2. What is their age? Those seeking help by their early 20s seem to progress more quickly toward heterosexual relating. I began seeking help for changing my homosexuality at 24. Within months I experienced the first sparks of sexual attraction for women.

Those seeking help between their late 20s and 30s often do so only after they have come to some dissatisfaction with homosexuality. By the time the mid-to-late 30s arrive, many have lost hope of finding a long-term homosexual partner, and are open to leaving homosexuality. The possibility of marriage and family is a strong motivation.

Some come for help well after the age of having a family is probable. Many of these individuals have been involved in homosexuality for decades. But ultimately, they desire freedom and holy living.

Ron came to us when he was 58. He was quite successful in his profession and accepted by most of his colleagues. By day he was a professional businessman, but on nights and weekends he was the model of the well-adjusted successful gay man.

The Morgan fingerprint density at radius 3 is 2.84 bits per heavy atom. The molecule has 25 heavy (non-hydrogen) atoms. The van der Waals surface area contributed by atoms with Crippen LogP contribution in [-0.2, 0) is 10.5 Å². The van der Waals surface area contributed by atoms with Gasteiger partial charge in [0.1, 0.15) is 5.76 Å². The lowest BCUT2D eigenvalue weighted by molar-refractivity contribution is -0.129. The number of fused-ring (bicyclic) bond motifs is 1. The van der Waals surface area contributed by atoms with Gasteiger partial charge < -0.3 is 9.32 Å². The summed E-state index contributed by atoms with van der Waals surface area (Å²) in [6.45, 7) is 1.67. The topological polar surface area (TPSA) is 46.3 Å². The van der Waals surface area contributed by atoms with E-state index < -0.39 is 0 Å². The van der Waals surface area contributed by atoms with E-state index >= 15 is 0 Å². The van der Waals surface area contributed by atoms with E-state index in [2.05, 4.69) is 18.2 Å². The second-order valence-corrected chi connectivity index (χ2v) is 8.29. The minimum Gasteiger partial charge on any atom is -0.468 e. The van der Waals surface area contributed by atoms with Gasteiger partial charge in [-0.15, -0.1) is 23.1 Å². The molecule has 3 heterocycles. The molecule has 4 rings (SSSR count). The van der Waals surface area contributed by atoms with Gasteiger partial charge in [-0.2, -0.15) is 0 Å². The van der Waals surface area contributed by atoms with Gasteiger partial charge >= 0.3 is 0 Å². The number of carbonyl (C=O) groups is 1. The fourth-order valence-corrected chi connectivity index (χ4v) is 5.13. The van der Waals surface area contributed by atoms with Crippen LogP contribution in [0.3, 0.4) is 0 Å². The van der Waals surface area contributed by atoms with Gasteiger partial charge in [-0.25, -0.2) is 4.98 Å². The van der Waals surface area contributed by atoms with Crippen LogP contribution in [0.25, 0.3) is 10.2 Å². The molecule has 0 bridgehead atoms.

Then he met Jesus through the friendship of one of his coworkers.

As his desire to follow the Lord Jesus grew, he noticed a growing dissatisfaction with the homosexual subculture. Ron joined a supportive church, entered into our Redeemed Lives program (eight months of pastoral care and discipleship for the cure and maturation of the soul) and happily settled into a celibate life.

3. Is the person part of a supportive local church? Integration into the body of Christ where we can know others and be known by others is key to healing. This is not to say that everyone in the church needs to be informed of the ones who struggle with homosexuality. But a supportive environment with plenty of fellowship opportunities such as Bible studies, small groups, and a shared common life is necessary to healthy growth.

Some churches have programs specifically aimed at helping people overcome sexual brokenness. While this is a great benefit, I have known many men and women who successfully came out of homosexuality simply through integrating into a loving church family to grow as a disciple of Jesus.

4. Would they benefit from professional psychological or psychiatric care? Proper diagnosis and treatment of psychological or psychiatric needs can be a critical factor affecting change from many sexual struggles. There are those in the church who think a pastor ought not to make such a recommendation. Certain psychological and psychiatric conditions can interlock with a sexual struggle. Until these are properly treated, there may be a discouraging pattern of reverting into old sexual patterns in an attempt to medicate an untreated condition.